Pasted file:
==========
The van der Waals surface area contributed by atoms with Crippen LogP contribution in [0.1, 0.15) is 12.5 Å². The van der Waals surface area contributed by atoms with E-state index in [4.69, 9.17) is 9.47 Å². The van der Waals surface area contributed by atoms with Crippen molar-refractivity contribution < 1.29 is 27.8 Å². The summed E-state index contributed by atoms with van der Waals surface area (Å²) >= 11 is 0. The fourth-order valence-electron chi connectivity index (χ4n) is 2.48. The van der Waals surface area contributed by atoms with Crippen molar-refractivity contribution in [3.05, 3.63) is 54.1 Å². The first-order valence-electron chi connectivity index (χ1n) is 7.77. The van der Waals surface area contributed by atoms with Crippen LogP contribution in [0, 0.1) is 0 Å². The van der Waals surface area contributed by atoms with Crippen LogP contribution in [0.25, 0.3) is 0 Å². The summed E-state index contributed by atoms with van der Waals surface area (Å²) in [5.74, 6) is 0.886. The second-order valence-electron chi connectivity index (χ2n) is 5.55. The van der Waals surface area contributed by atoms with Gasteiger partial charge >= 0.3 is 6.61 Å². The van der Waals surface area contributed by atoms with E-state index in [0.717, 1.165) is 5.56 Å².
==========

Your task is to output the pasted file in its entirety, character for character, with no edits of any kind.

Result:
The van der Waals surface area contributed by atoms with Crippen LogP contribution in [0.1, 0.15) is 12.5 Å². The van der Waals surface area contributed by atoms with E-state index in [4.69, 9.17) is 9.47 Å². The van der Waals surface area contributed by atoms with Crippen molar-refractivity contribution < 1.29 is 27.8 Å². The summed E-state index contributed by atoms with van der Waals surface area (Å²) >= 11 is 0. The fourth-order valence-electron chi connectivity index (χ4n) is 2.48. The van der Waals surface area contributed by atoms with Crippen molar-refractivity contribution in [3.05, 3.63) is 54.1 Å². The first-order valence-electron chi connectivity index (χ1n) is 7.77. The van der Waals surface area contributed by atoms with Crippen LogP contribution in [0, 0.1) is 0 Å². The van der Waals surface area contributed by atoms with Crippen LogP contribution in [0.25, 0.3) is 0 Å². The summed E-state index contributed by atoms with van der Waals surface area (Å²) in [5.74, 6) is 0.886. The second-order valence-electron chi connectivity index (χ2n) is 5.55. The van der Waals surface area contributed by atoms with Gasteiger partial charge >= 0.3 is 6.61 Å². The van der Waals surface area contributed by atoms with E-state index in [0.717, 1.165) is 5.56 Å².